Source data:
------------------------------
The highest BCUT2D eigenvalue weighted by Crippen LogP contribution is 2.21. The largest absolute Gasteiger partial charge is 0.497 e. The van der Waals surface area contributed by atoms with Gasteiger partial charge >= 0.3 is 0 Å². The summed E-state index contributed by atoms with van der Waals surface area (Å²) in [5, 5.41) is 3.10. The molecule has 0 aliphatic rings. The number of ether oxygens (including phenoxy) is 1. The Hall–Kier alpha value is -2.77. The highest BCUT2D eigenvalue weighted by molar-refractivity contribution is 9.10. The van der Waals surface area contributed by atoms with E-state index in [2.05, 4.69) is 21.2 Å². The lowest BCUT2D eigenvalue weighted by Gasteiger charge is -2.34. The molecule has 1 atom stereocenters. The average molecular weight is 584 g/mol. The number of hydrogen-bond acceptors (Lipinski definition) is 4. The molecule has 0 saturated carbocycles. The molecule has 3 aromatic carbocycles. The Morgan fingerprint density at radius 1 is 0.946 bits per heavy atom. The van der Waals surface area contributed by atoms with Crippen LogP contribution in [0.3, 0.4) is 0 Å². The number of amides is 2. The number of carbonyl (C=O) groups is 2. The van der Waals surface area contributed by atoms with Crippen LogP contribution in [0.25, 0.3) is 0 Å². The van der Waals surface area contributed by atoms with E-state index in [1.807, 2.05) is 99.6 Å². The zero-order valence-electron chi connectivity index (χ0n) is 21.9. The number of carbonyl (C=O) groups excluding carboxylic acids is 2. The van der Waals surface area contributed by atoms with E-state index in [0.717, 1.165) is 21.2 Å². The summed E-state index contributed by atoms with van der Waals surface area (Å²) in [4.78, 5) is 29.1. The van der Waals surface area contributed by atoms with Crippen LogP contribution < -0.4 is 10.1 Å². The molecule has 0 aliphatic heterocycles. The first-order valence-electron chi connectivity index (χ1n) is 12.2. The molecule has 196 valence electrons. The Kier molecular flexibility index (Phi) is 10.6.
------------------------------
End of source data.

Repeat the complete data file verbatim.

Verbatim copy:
The highest BCUT2D eigenvalue weighted by Crippen LogP contribution is 2.21. The largest absolute Gasteiger partial charge is 0.497 e. The van der Waals surface area contributed by atoms with Gasteiger partial charge >= 0.3 is 0 Å². The summed E-state index contributed by atoms with van der Waals surface area (Å²) in [5, 5.41) is 3.10. The molecule has 0 aliphatic rings. The number of ether oxygens (including phenoxy) is 1. The Hall–Kier alpha value is -2.77. The highest BCUT2D eigenvalue weighted by molar-refractivity contribution is 9.10. The van der Waals surface area contributed by atoms with E-state index in [2.05, 4.69) is 21.2 Å². The lowest BCUT2D eigenvalue weighted by Gasteiger charge is -2.34. The molecule has 1 atom stereocenters. The average molecular weight is 584 g/mol. The number of hydrogen-bond acceptors (Lipinski definition) is 4. The molecule has 0 saturated carbocycles. The molecule has 3 aromatic carbocycles. The Morgan fingerprint density at radius 1 is 0.946 bits per heavy atom. The van der Waals surface area contributed by atoms with Crippen LogP contribution in [0.3, 0.4) is 0 Å². The number of amides is 2. The number of carbonyl (C=O) groups is 2. The van der Waals surface area contributed by atoms with Crippen LogP contribution in [0.25, 0.3) is 0 Å². The van der Waals surface area contributed by atoms with E-state index in [1.807, 2.05) is 99.6 Å². The zero-order valence-electron chi connectivity index (χ0n) is 21.9. The number of carbonyl (C=O) groups excluding carboxylic acids is 2. The van der Waals surface area contributed by atoms with E-state index in [0.717, 1.165) is 21.2 Å². The summed E-state index contributed by atoms with van der Waals surface area (Å²) in [4.78, 5) is 29.1. The van der Waals surface area contributed by atoms with Crippen LogP contribution < -0.4 is 10.1 Å². The molecule has 0 aliphatic heterocycles. The first-order valence-electron chi connectivity index (χ1n) is 12.2. The molecule has 196 valence electrons. The Kier molecular flexibility index (Phi) is 10.6.